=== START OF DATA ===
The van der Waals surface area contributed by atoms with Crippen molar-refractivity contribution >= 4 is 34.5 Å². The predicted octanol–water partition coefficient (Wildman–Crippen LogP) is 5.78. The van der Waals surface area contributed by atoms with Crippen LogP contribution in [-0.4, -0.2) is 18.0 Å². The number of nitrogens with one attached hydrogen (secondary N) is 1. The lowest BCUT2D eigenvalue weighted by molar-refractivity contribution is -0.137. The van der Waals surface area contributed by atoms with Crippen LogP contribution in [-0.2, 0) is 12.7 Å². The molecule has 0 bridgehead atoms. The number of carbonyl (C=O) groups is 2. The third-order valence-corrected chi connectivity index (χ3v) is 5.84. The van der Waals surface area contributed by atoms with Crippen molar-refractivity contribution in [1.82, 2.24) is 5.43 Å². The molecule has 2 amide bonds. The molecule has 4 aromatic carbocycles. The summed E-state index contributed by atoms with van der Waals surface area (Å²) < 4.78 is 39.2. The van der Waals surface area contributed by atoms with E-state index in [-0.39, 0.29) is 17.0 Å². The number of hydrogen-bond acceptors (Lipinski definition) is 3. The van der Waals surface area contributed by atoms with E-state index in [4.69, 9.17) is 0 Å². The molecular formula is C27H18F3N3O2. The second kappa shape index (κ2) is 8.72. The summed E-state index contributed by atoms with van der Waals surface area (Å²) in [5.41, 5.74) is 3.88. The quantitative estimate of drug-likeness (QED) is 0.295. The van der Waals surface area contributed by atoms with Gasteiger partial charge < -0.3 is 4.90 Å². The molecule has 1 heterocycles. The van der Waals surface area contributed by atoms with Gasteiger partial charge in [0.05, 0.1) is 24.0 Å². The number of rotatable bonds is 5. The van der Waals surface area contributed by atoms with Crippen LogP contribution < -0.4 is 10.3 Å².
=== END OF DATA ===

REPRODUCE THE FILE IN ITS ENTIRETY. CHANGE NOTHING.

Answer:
The van der Waals surface area contributed by atoms with Crippen molar-refractivity contribution >= 4 is 34.5 Å². The predicted octanol–water partition coefficient (Wildman–Crippen LogP) is 5.78. The van der Waals surface area contributed by atoms with Crippen LogP contribution in [-0.4, -0.2) is 18.0 Å². The number of nitrogens with one attached hydrogen (secondary N) is 1. The lowest BCUT2D eigenvalue weighted by molar-refractivity contribution is -0.137. The van der Waals surface area contributed by atoms with Crippen LogP contribution in [-0.2, 0) is 12.7 Å². The molecule has 0 bridgehead atoms. The number of carbonyl (C=O) groups is 2. The third-order valence-corrected chi connectivity index (χ3v) is 5.84. The van der Waals surface area contributed by atoms with Crippen molar-refractivity contribution in [1.82, 2.24) is 5.43 Å². The molecule has 2 amide bonds. The molecule has 4 aromatic carbocycles. The summed E-state index contributed by atoms with van der Waals surface area (Å²) < 4.78 is 39.2. The van der Waals surface area contributed by atoms with E-state index in [-0.39, 0.29) is 17.0 Å². The number of hydrogen-bond acceptors (Lipinski definition) is 3. The van der Waals surface area contributed by atoms with E-state index in [4.69, 9.17) is 0 Å². The molecular formula is C27H18F3N3O2. The second kappa shape index (κ2) is 8.72. The summed E-state index contributed by atoms with van der Waals surface area (Å²) in [5.41, 5.74) is 3.88. The quantitative estimate of drug-likeness (QED) is 0.295. The van der Waals surface area contributed by atoms with Gasteiger partial charge < -0.3 is 4.90 Å². The molecule has 1 heterocycles. The van der Waals surface area contributed by atoms with Gasteiger partial charge in [0.05, 0.1) is 24.0 Å². The number of rotatable bonds is 5. The van der Waals surface area contributed by atoms with Crippen LogP contribution < -0.4 is 10.3 Å².